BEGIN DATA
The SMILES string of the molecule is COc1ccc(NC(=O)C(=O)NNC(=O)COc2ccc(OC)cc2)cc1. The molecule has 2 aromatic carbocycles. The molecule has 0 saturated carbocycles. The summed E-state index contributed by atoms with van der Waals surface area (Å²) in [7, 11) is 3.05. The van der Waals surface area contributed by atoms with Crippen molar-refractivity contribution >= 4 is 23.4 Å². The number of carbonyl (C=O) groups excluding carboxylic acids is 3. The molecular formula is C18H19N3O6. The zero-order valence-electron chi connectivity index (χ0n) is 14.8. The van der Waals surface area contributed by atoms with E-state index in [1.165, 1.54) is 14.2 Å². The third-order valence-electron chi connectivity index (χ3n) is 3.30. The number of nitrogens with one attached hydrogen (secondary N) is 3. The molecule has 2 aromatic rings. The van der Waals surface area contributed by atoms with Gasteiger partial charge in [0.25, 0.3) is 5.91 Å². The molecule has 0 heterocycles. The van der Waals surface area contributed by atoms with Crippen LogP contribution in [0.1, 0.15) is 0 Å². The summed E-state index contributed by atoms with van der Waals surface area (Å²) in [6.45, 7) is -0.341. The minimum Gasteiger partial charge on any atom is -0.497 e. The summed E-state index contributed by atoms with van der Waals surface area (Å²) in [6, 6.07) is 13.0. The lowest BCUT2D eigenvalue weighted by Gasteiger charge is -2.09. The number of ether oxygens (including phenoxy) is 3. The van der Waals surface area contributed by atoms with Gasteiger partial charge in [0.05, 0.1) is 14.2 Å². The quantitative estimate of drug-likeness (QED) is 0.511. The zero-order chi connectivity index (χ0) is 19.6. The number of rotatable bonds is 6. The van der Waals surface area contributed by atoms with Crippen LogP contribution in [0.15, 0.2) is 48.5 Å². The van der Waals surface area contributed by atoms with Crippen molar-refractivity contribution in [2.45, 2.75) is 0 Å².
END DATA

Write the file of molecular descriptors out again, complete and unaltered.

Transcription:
The SMILES string of the molecule is COc1ccc(NC(=O)C(=O)NNC(=O)COc2ccc(OC)cc2)cc1. The molecule has 2 aromatic carbocycles. The molecule has 0 saturated carbocycles. The summed E-state index contributed by atoms with van der Waals surface area (Å²) in [7, 11) is 3.05. The van der Waals surface area contributed by atoms with Crippen molar-refractivity contribution >= 4 is 23.4 Å². The number of carbonyl (C=O) groups excluding carboxylic acids is 3. The molecular formula is C18H19N3O6. The zero-order valence-electron chi connectivity index (χ0n) is 14.8. The van der Waals surface area contributed by atoms with E-state index in [1.165, 1.54) is 14.2 Å². The third-order valence-electron chi connectivity index (χ3n) is 3.30. The number of nitrogens with one attached hydrogen (secondary N) is 3. The molecule has 2 aromatic rings. The van der Waals surface area contributed by atoms with Gasteiger partial charge in [0.25, 0.3) is 5.91 Å². The molecule has 0 heterocycles. The van der Waals surface area contributed by atoms with Crippen LogP contribution in [0.1, 0.15) is 0 Å². The summed E-state index contributed by atoms with van der Waals surface area (Å²) in [6.45, 7) is -0.341. The minimum Gasteiger partial charge on any atom is -0.497 e. The summed E-state index contributed by atoms with van der Waals surface area (Å²) in [6, 6.07) is 13.0. The lowest BCUT2D eigenvalue weighted by Gasteiger charge is -2.09. The number of ether oxygens (including phenoxy) is 3. The van der Waals surface area contributed by atoms with Gasteiger partial charge in [0.05, 0.1) is 14.2 Å². The quantitative estimate of drug-likeness (QED) is 0.511. The zero-order chi connectivity index (χ0) is 19.6. The number of rotatable bonds is 6. The van der Waals surface area contributed by atoms with Crippen LogP contribution in [0.15, 0.2) is 48.5 Å². The van der Waals surface area contributed by atoms with Crippen molar-refractivity contribution in [2.45, 2.75) is 0 Å².